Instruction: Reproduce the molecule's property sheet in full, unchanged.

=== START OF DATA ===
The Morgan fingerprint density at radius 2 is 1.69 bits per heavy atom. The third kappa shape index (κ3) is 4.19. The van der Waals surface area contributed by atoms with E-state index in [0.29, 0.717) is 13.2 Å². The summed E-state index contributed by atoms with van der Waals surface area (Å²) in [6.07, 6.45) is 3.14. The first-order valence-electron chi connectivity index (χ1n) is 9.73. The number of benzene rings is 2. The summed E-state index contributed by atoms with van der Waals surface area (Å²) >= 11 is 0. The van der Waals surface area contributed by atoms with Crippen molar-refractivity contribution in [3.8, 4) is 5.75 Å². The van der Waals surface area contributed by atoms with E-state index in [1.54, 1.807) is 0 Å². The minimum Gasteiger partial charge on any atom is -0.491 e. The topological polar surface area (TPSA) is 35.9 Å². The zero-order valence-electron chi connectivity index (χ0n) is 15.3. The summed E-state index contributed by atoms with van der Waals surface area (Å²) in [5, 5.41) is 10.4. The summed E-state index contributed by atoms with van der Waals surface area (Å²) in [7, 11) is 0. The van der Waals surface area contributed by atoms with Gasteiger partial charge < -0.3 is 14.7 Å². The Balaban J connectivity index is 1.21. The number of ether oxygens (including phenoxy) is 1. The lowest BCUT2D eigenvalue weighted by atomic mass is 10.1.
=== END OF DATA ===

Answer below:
The Morgan fingerprint density at radius 2 is 1.69 bits per heavy atom. The third kappa shape index (κ3) is 4.19. The van der Waals surface area contributed by atoms with E-state index in [0.29, 0.717) is 13.2 Å². The summed E-state index contributed by atoms with van der Waals surface area (Å²) in [6.07, 6.45) is 3.14. The first-order valence-electron chi connectivity index (χ1n) is 9.73. The number of benzene rings is 2. The summed E-state index contributed by atoms with van der Waals surface area (Å²) >= 11 is 0. The van der Waals surface area contributed by atoms with Crippen molar-refractivity contribution in [3.8, 4) is 5.75 Å². The van der Waals surface area contributed by atoms with E-state index in [1.54, 1.807) is 0 Å². The minimum Gasteiger partial charge on any atom is -0.491 e. The topological polar surface area (TPSA) is 35.9 Å². The zero-order valence-electron chi connectivity index (χ0n) is 15.3. The summed E-state index contributed by atoms with van der Waals surface area (Å²) in [5, 5.41) is 10.4. The summed E-state index contributed by atoms with van der Waals surface area (Å²) in [7, 11) is 0. The van der Waals surface area contributed by atoms with Gasteiger partial charge < -0.3 is 14.7 Å². The Balaban J connectivity index is 1.21. The number of ether oxygens (including phenoxy) is 1. The lowest BCUT2D eigenvalue weighted by atomic mass is 10.1.